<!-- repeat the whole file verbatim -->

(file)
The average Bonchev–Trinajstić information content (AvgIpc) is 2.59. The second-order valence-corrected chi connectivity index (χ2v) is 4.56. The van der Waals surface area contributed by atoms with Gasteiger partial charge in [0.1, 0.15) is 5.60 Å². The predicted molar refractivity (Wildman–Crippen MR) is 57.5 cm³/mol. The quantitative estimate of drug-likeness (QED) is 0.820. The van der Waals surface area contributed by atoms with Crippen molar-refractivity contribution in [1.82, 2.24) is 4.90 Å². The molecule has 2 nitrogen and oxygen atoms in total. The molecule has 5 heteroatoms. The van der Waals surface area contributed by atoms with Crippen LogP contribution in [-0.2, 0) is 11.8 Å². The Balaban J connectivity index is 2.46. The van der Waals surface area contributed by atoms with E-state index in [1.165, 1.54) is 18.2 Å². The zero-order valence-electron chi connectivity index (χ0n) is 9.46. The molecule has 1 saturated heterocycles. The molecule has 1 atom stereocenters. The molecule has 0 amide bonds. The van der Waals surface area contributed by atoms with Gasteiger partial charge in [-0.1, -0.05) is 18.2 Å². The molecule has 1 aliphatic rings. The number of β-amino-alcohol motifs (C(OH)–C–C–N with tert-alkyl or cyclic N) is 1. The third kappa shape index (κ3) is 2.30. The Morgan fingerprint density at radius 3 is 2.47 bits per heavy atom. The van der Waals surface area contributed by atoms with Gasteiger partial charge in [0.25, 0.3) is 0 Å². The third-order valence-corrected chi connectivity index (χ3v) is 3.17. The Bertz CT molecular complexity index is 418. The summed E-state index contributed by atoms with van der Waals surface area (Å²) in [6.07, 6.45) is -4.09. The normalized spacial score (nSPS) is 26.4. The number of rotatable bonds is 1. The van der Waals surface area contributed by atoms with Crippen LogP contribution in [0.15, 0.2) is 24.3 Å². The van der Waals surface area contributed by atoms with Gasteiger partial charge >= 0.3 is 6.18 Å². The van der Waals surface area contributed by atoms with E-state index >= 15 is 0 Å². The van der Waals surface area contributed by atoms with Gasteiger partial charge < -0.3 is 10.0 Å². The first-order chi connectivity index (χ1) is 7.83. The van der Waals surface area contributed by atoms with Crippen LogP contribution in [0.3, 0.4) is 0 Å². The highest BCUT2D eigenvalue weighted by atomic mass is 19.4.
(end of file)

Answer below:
The average Bonchev–Trinajstić information content (AvgIpc) is 2.59. The second-order valence-corrected chi connectivity index (χ2v) is 4.56. The van der Waals surface area contributed by atoms with Gasteiger partial charge in [0.1, 0.15) is 5.60 Å². The predicted molar refractivity (Wildman–Crippen MR) is 57.5 cm³/mol. The quantitative estimate of drug-likeness (QED) is 0.820. The van der Waals surface area contributed by atoms with Crippen molar-refractivity contribution in [1.82, 2.24) is 4.90 Å². The molecule has 2 nitrogen and oxygen atoms in total. The molecule has 5 heteroatoms. The van der Waals surface area contributed by atoms with Crippen LogP contribution in [-0.2, 0) is 11.8 Å². The Balaban J connectivity index is 2.46. The van der Waals surface area contributed by atoms with E-state index in [1.165, 1.54) is 18.2 Å². The zero-order valence-electron chi connectivity index (χ0n) is 9.46. The molecule has 1 saturated heterocycles. The molecule has 1 atom stereocenters. The molecule has 0 amide bonds. The van der Waals surface area contributed by atoms with Gasteiger partial charge in [-0.1, -0.05) is 18.2 Å². The molecule has 1 aliphatic rings. The number of β-amino-alcohol motifs (C(OH)–C–C–N with tert-alkyl or cyclic N) is 1. The third kappa shape index (κ3) is 2.30. The Morgan fingerprint density at radius 3 is 2.47 bits per heavy atom. The van der Waals surface area contributed by atoms with Gasteiger partial charge in [0.25, 0.3) is 0 Å². The third-order valence-corrected chi connectivity index (χ3v) is 3.17. The Bertz CT molecular complexity index is 418. The summed E-state index contributed by atoms with van der Waals surface area (Å²) in [6.07, 6.45) is -4.09. The normalized spacial score (nSPS) is 26.4. The number of rotatable bonds is 1. The van der Waals surface area contributed by atoms with Crippen LogP contribution in [0.15, 0.2) is 24.3 Å². The van der Waals surface area contributed by atoms with Gasteiger partial charge >= 0.3 is 6.18 Å². The van der Waals surface area contributed by atoms with E-state index >= 15 is 0 Å². The van der Waals surface area contributed by atoms with Gasteiger partial charge < -0.3 is 10.0 Å². The first-order chi connectivity index (χ1) is 7.83. The van der Waals surface area contributed by atoms with Crippen LogP contribution in [0.3, 0.4) is 0 Å². The highest BCUT2D eigenvalue weighted by atomic mass is 19.4.